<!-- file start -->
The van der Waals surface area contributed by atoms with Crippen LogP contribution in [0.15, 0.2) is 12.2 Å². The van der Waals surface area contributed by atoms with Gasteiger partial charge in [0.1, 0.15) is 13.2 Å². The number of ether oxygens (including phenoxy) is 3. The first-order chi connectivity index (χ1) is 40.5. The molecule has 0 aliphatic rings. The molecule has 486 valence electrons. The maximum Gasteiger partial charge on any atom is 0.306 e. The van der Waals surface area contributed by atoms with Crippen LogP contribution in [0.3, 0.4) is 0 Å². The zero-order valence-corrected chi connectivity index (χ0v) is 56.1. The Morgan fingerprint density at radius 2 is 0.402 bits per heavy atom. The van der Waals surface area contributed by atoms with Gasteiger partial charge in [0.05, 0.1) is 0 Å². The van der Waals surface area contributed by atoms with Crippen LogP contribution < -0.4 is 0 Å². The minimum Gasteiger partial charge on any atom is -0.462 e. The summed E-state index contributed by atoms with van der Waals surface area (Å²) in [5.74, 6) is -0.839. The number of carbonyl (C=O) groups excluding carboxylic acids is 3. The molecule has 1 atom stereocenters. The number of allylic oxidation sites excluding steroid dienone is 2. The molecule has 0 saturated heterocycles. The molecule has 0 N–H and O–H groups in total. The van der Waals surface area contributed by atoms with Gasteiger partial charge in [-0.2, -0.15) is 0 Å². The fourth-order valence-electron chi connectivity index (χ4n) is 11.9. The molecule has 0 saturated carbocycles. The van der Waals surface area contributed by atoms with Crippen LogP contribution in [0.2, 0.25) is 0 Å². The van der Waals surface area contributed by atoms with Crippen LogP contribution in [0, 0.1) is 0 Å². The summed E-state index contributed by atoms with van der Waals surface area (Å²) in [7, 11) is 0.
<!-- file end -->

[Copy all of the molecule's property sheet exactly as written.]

The van der Waals surface area contributed by atoms with Crippen LogP contribution in [0.15, 0.2) is 12.2 Å². The van der Waals surface area contributed by atoms with Gasteiger partial charge in [0.1, 0.15) is 13.2 Å². The number of ether oxygens (including phenoxy) is 3. The first-order chi connectivity index (χ1) is 40.5. The molecule has 0 aliphatic rings. The molecule has 486 valence electrons. The maximum Gasteiger partial charge on any atom is 0.306 e. The van der Waals surface area contributed by atoms with Crippen LogP contribution in [0.3, 0.4) is 0 Å². The zero-order valence-corrected chi connectivity index (χ0v) is 56.1. The Morgan fingerprint density at radius 2 is 0.402 bits per heavy atom. The van der Waals surface area contributed by atoms with Gasteiger partial charge in [0.05, 0.1) is 0 Å². The van der Waals surface area contributed by atoms with Crippen LogP contribution < -0.4 is 0 Å². The minimum Gasteiger partial charge on any atom is -0.462 e. The summed E-state index contributed by atoms with van der Waals surface area (Å²) in [5.74, 6) is -0.839. The number of carbonyl (C=O) groups excluding carboxylic acids is 3. The molecule has 1 atom stereocenters. The number of allylic oxidation sites excluding steroid dienone is 2. The molecule has 0 saturated heterocycles. The molecule has 0 N–H and O–H groups in total. The van der Waals surface area contributed by atoms with Gasteiger partial charge in [-0.2, -0.15) is 0 Å². The fourth-order valence-electron chi connectivity index (χ4n) is 11.9. The molecule has 0 saturated carbocycles. The van der Waals surface area contributed by atoms with Crippen LogP contribution in [0.2, 0.25) is 0 Å². The van der Waals surface area contributed by atoms with Crippen LogP contribution in [0, 0.1) is 0 Å². The summed E-state index contributed by atoms with van der Waals surface area (Å²) in [7, 11) is 0.